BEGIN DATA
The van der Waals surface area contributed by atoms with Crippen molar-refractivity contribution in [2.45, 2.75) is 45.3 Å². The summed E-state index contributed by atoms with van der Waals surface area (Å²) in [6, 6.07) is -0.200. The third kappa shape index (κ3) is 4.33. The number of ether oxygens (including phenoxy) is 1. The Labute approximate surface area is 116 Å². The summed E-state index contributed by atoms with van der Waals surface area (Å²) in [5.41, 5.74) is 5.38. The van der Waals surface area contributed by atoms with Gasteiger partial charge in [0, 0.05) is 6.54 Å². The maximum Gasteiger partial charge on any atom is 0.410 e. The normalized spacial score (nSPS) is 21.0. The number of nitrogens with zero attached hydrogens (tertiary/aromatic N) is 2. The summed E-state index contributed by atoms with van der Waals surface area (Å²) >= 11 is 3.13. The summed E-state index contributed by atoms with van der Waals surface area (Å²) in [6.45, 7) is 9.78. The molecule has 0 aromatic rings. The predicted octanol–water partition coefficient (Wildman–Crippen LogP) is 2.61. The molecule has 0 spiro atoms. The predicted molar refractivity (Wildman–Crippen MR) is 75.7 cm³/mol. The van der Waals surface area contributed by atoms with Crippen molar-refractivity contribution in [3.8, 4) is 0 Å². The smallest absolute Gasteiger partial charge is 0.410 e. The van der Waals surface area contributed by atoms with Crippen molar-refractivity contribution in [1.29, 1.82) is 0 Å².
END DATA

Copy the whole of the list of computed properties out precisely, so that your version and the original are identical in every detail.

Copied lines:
The van der Waals surface area contributed by atoms with Crippen molar-refractivity contribution in [2.45, 2.75) is 45.3 Å². The summed E-state index contributed by atoms with van der Waals surface area (Å²) in [6, 6.07) is -0.200. The third kappa shape index (κ3) is 4.33. The number of ether oxygens (including phenoxy) is 1. The Labute approximate surface area is 116 Å². The summed E-state index contributed by atoms with van der Waals surface area (Å²) in [5.41, 5.74) is 5.38. The van der Waals surface area contributed by atoms with Gasteiger partial charge in [0, 0.05) is 6.54 Å². The maximum Gasteiger partial charge on any atom is 0.410 e. The normalized spacial score (nSPS) is 21.0. The number of nitrogens with zero attached hydrogens (tertiary/aromatic N) is 2. The summed E-state index contributed by atoms with van der Waals surface area (Å²) >= 11 is 3.13. The summed E-state index contributed by atoms with van der Waals surface area (Å²) in [6.45, 7) is 9.78. The molecule has 0 aromatic rings. The predicted octanol–water partition coefficient (Wildman–Crippen LogP) is 2.61. The molecule has 0 spiro atoms. The predicted molar refractivity (Wildman–Crippen MR) is 75.7 cm³/mol. The van der Waals surface area contributed by atoms with Crippen molar-refractivity contribution in [3.8, 4) is 0 Å². The smallest absolute Gasteiger partial charge is 0.410 e. The van der Waals surface area contributed by atoms with Crippen molar-refractivity contribution in [1.29, 1.82) is 0 Å².